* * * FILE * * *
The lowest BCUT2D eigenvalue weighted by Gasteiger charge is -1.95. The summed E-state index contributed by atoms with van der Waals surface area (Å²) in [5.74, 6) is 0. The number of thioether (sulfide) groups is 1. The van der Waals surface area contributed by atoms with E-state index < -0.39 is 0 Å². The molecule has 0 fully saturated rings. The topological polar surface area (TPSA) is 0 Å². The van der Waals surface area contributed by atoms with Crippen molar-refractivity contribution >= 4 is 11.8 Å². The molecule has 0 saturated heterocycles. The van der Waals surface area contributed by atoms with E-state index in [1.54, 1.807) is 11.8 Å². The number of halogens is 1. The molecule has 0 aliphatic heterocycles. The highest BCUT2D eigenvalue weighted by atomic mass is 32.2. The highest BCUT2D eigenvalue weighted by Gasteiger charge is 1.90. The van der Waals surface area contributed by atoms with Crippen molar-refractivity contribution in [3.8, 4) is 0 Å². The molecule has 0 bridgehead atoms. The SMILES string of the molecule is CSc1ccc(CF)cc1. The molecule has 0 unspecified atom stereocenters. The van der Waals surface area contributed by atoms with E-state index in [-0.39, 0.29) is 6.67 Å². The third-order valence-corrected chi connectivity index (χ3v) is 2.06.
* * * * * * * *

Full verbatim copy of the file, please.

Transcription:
The lowest BCUT2D eigenvalue weighted by Gasteiger charge is -1.95. The summed E-state index contributed by atoms with van der Waals surface area (Å²) in [5.74, 6) is 0. The number of thioether (sulfide) groups is 1. The van der Waals surface area contributed by atoms with E-state index < -0.39 is 0 Å². The molecule has 0 fully saturated rings. The topological polar surface area (TPSA) is 0 Å². The van der Waals surface area contributed by atoms with Crippen molar-refractivity contribution >= 4 is 11.8 Å². The molecule has 0 saturated heterocycles. The van der Waals surface area contributed by atoms with E-state index in [1.54, 1.807) is 11.8 Å². The number of halogens is 1. The molecule has 0 aliphatic heterocycles. The highest BCUT2D eigenvalue weighted by atomic mass is 32.2. The highest BCUT2D eigenvalue weighted by Gasteiger charge is 1.90. The van der Waals surface area contributed by atoms with Crippen molar-refractivity contribution in [3.8, 4) is 0 Å². The molecule has 0 bridgehead atoms. The SMILES string of the molecule is CSc1ccc(CF)cc1. The molecule has 0 unspecified atom stereocenters. The van der Waals surface area contributed by atoms with E-state index in [-0.39, 0.29) is 6.67 Å². The third-order valence-corrected chi connectivity index (χ3v) is 2.06.